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abstract according action already appear applied authority believe body Born called cause character conceive condition consciousness consequently consider contains Descartes died distinct doubt eighteenth century England entirely error Essay Europe evident examine existence experience exterior fact faculties faith finite follows four France give given hence human mind Human Understanding idea idea of space idealism important infinite Italy judge judgment knowledge known language Lecture less Locke material method moral mysticism nature necessary never objects observation opinion origin particular pass phenomena phenomenon philosophy present principle produced propositions qualities question reason reflection regard relation represent sensation senses sensualistic Series simple skepticism solid soul space speak spirit substance succession suppose theory thing thought tion true truth understanding universal wish
Pagina 202 - Our observation, employed either about external sensible objects, or about the internal operations of our minds, perceived and reflected on by ourselves, is that which supplies our understandings with all the materials of thinking. These two are the fountains of knowledge, from whence all the ideas we have or can naturally have, do spring.
Pagina 183 - ... on a subject very remote from this, found themselves quickly at a stand, by the difficulties that rose on every side. After we had a while puzzled ourselves, without coming any nearer a resolution of those doubts which perplexed us, it came into my thoughts that we took a wrong course, and that, before we set ourselves upon inquiries of that nature, it was necessary to examine our own abilities, and see what objects our understandings were, or were not, fitted to deal with.
Pagina 203 - ... the perception of the operations of our own mind within us, as it is employed about the ideas it has got: which operations when the soul comes to reflect on and consider do furnish the understanding with another set of ideas, which could not be had from things without; and such are perception, thinking, doubting, believing, reasoning, knowing, willing, and all the different actings of our own minds...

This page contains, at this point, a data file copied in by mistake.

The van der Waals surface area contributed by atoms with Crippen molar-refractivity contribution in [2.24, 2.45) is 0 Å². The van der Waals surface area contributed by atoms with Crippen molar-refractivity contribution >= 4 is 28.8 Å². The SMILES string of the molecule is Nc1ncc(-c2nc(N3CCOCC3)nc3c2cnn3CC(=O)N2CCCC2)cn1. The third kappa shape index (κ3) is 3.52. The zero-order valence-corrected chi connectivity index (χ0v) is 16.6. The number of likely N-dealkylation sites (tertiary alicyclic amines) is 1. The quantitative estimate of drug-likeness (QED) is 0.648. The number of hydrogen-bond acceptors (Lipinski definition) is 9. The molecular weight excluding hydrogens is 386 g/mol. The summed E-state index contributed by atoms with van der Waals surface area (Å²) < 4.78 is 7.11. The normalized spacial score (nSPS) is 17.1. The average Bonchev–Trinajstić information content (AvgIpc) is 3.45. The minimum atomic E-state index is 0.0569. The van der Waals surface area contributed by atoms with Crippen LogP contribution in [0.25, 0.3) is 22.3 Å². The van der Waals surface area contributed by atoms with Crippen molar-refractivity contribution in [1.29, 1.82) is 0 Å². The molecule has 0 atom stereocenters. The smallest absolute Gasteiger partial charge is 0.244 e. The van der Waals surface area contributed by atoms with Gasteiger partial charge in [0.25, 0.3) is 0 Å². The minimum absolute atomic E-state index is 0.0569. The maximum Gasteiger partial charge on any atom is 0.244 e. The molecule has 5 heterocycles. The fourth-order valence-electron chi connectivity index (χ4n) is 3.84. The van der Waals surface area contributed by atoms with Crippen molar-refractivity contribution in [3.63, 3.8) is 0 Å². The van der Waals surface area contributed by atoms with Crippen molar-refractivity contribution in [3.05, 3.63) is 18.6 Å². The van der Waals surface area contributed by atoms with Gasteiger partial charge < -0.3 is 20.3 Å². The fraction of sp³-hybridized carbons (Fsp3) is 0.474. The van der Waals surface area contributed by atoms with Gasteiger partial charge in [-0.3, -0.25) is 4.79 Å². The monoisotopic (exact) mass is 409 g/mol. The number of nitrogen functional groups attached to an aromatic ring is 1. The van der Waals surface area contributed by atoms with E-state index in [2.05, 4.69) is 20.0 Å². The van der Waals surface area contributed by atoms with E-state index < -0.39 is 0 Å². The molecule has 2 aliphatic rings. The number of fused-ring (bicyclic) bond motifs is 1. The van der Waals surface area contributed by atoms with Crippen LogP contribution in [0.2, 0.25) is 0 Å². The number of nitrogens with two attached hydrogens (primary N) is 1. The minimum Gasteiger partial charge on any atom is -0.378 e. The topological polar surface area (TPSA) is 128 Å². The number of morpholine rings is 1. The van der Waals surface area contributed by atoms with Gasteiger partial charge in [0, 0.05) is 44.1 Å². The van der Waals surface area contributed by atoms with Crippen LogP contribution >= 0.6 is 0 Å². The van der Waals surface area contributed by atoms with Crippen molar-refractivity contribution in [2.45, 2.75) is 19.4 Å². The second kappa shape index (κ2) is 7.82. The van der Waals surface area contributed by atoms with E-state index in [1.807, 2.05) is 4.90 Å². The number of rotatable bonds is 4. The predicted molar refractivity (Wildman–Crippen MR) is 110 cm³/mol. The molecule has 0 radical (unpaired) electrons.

Pagina 203 - ... as we do from bodies affecting our senses. This source of ideas every man has wholly in himself; and though it be not sense, as having nothing to do with external objects, yet it is very like it, and might properly enough be called internal sense.
Pagina 184 - I can discover the powers thereof, how far they reach, to what things they are in any degree proportionate, and where they fail us, I suppose it may be of use to prevail with the busy mind of man, to be more Cautious in meddling with things exceeding its comprehension ; to stop when it is at the Utmost extent of its tether ; and to sit down in a quiet ignorance of those things, which, upon examination, are found to be beyond the reach of our capacities.
Pagina 202 - Our senses, conversant about particular sensible objects, do convey into the mind several distinct perceptions of things, according to those various ways wherein those objects do affect them: and thus we come by those ideas we have, of yellow, white, heat, cold, soft, hard, bitter, sweet, and all those which we call sensible qualities...
Pagina 204 - All our ideas are of the one or the other of these.-—The understanding seems to me not to have the least glimmering of any ideas, which it doth not receive from one of these two. External objects furnish the mind with the ideas of sensible qualities, which are all those different perceptions they produce in us : and the mind furnishes the understanding with ideas of its own operations.
Pagina 237 - For, since consciousness always accompanies thinking, and it is that which makes every one to be what he calls self, and thereby distinguishes himself from all other thinking things, in this alone consists personal identity, ie the sameness of a rational being: and as far as this consciousness can be extended backwards to any past action or thought, so far reaches the identity of that person...
Pagina 188 - It being that term which, I think, serves best to stand for whatsoever is the object of the understanding when a man thinks: I have used it to express whatever is meant by phantasm, notion, species, or whatever it is which the mind can be employed about in thinking; and I could not avoid frequently using it.
Pagina 184 - It is of great use to the sailor, to know the length of his line, though he cannot with it fathom all the depths of the ocean. It is well he knows, that it is long enough to reach the bottom, at such places as are necessary to direct his voyage, and caution him against running upon shoals that muy ruin him.